– By Shruthika
Email spoofing is the act of sending emails with a forged sender address. It tricks the recipient into thinking that someone they know or trust sent them the email. Usually, it’s a tool of a phishing attack, designed to take over your online accounts, send malware, or steal funds.
Spoofed email messages are easy to make and easy to detect. However, more malicious and targeted varieties can cause significant problems and pose a huge security threat.
Reasons for email spoofing
- Phishing. Almost universally, email spoofing is a gateway for phishing. Pretending to be someone the recipient knows is a tactic to get the person to click on malicious links or provide sensitive information.
- Identity theft. Pretending to be someone else can help a criminal gather more data on the victim (e.g. by asking for confidential information from financial or medical institutions).
- Avoiding spam filters. Frequent switching between email addresses can help spammers avoid being blacklisted.
- Anonymity. Sometimes, a fake email address is used to simply hide the sender’s true identity.
- Damage the sender’s reputation.
- Launch and spread malware hidden in attachments.
The three major components of an email are:
– The sender address
– The recipient address
– The body of the email
Another component often used in phishing is the Reply-To field. This field is also configurable from the sender and can be used in a phishing attack. The Reply-To address tells the client email software where to send a reply, which can be different from the sender’s address. Again, email servers and the SMTP protocol do not validate whether this email is legitimate or forged. It’s up to the user to realize that the reply is going to the wrong recipient.
- Never click links to access a website where you’re asked to authenticate. Always type the official domain in your browser and authenticate directly on the site.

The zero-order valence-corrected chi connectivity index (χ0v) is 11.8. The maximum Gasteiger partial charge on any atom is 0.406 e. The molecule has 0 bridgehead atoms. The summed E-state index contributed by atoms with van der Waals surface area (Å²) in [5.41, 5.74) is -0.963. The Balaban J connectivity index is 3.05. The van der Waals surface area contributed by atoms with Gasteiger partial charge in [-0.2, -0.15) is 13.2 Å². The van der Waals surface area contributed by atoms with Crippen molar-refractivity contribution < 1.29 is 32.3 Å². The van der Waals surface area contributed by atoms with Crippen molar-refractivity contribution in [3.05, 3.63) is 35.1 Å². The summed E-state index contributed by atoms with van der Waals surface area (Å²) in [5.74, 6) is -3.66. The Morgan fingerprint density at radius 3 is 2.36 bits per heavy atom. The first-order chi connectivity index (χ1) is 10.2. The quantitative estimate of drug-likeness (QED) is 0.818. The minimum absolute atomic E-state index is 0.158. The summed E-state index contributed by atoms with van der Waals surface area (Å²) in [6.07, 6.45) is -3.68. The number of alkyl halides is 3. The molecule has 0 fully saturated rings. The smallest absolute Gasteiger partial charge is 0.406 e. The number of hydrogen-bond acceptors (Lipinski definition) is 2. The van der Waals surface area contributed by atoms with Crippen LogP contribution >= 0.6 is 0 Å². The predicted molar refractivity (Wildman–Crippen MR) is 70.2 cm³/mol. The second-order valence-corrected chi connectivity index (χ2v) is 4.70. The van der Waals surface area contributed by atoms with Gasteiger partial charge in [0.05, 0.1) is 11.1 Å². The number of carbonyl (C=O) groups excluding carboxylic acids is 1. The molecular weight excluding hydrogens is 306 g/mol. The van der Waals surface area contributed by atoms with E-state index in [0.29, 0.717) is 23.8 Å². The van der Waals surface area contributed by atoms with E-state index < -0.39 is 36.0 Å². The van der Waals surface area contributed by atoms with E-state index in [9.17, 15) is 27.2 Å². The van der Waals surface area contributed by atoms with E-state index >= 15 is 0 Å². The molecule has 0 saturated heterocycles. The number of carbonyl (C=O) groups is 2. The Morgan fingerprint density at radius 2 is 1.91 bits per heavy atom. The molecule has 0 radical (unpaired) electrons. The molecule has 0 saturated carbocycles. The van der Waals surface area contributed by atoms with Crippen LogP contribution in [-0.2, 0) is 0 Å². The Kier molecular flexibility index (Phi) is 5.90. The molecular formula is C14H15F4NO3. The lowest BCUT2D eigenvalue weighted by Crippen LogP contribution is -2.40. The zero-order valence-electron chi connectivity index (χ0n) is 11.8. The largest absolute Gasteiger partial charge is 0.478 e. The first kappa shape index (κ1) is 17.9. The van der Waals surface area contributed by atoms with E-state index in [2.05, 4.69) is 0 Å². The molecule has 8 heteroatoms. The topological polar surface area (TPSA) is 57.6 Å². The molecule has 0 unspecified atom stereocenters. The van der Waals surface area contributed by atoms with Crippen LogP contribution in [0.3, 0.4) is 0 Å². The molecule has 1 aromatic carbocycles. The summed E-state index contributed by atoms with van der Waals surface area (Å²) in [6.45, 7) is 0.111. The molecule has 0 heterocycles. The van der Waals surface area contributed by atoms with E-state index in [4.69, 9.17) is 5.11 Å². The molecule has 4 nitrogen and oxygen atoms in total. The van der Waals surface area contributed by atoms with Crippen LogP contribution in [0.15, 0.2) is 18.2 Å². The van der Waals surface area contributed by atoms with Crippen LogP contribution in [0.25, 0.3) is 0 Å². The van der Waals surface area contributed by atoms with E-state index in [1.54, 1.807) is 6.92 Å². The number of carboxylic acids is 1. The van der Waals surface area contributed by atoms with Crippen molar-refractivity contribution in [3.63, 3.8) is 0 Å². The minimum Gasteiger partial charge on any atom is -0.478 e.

- The steps to view email headers are different for each email client, so first look up how to view email headers for your inbox software. Then, open email headers and look for the Received-SPF section of the headers and look for a PASS or FAIL response.
- Copy and paste the content of an email message into a search engine. Chances are that text used in a common phishing attack has already been reported and published on the Internet.
- Be suspicious of email supposedly from an official source with bad spelling or grammar.
- Avoid opening attachments from suspicious or unknown senders.
- Emails promising riches—or anything else that’s too good to be true—is likely a scam.
- Beware of emails that create a sense of urgency or danger. Phishing and BEC attacks often try to short-circuit recipients’ natural skepticism by suggesting that something bad will happen if they don’t act quickly. Treat email links with extra caution if the message warns of pending account closures, scheduled payment failures or suspicious activity on one of your financial accounts. Visit the website directly through your browser, not the link in the email.
In many situations, even if spoofed emails get into an inbox, they only cause real damage when a user responds with personal information. By making it a common practice never to divulge personal information in emails, users can significantly limit the effects email spoofing could have.